I have yet to see a buyer's agent work for free. Maybe Ken does, but I feel that's not likely; I m sure he wants to be paid for his work same as any other agent.
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June 04 2011
Profile picture for Dunes....
Please follow the Good Neighbor Policy..it's the Ethical thing to do

"Spam, advertising, or self-promotional content is not allowed in Zillow Advice. This includes, but is not limited to, any contact information such as phone numbers, email addresses, or website URLs"
Good Neighbor Policy.
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June 04 2011

in a single word answer "YES!!!!", now let me explain:
first the agent is FREE to the buyer, the sellers pay the commission, (I would also add that you should sign a Buyers Agency Agreement so that you are under contract and are represented).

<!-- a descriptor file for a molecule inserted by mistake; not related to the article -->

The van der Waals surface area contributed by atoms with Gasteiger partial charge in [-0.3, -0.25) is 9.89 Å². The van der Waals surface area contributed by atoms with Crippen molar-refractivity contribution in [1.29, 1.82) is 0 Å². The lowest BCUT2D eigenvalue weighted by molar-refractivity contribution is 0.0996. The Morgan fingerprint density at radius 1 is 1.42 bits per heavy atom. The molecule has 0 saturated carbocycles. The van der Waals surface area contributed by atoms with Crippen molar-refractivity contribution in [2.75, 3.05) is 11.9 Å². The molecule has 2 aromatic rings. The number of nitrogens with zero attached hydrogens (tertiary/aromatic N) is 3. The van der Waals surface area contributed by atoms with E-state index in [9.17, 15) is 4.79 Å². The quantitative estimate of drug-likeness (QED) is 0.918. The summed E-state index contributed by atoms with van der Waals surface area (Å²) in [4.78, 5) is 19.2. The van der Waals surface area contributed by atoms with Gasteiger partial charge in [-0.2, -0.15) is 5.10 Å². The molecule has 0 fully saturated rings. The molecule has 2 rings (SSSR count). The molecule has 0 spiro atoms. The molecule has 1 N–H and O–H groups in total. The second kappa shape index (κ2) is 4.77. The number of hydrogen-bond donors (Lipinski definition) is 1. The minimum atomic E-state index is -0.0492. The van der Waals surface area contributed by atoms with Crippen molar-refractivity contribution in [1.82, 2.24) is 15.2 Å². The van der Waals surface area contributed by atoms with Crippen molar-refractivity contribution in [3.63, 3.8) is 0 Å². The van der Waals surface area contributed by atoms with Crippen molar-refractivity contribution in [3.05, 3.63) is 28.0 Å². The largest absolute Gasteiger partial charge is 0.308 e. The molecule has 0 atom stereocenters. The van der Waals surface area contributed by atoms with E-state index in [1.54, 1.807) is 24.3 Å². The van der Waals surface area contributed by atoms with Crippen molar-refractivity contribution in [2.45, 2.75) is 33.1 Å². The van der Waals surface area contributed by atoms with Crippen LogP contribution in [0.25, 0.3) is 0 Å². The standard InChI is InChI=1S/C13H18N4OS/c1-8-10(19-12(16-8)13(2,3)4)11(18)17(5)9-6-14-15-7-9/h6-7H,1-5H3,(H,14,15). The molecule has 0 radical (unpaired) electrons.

You want to have a person in your corner protecting you in the negotiations and the timelines of the contract, also we ad value in the respect that we do this as a profession and we know things to look for and protect you!
Third, you need an advocate for yourself.... if you use the listing agent they should tell the seller everything you say!!! it is their Ethical Standard.....

Check out this website it could help with more answers:
[website removed by Zillow moderator]
Have a great Day!
Ken

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June 04 2011
Profile picture for Confusing
I just cannot figure out why would a buyer's agent look after the buyer's interest when his commission comes from the seller? Wouldn't the buyer's agent get paid more if the house is sold at a higher price since it a percentage of the sale price? I think a buyer's agent would look after the buyer's interest if he is paid by the buyer and not the seller.
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June 04 2011
You would serve your self well using your own buyers agent instead of the sellers agent.

The sellers agent it the agent of the home owner not your agent. 

however buyers agent is paid from the listing commission.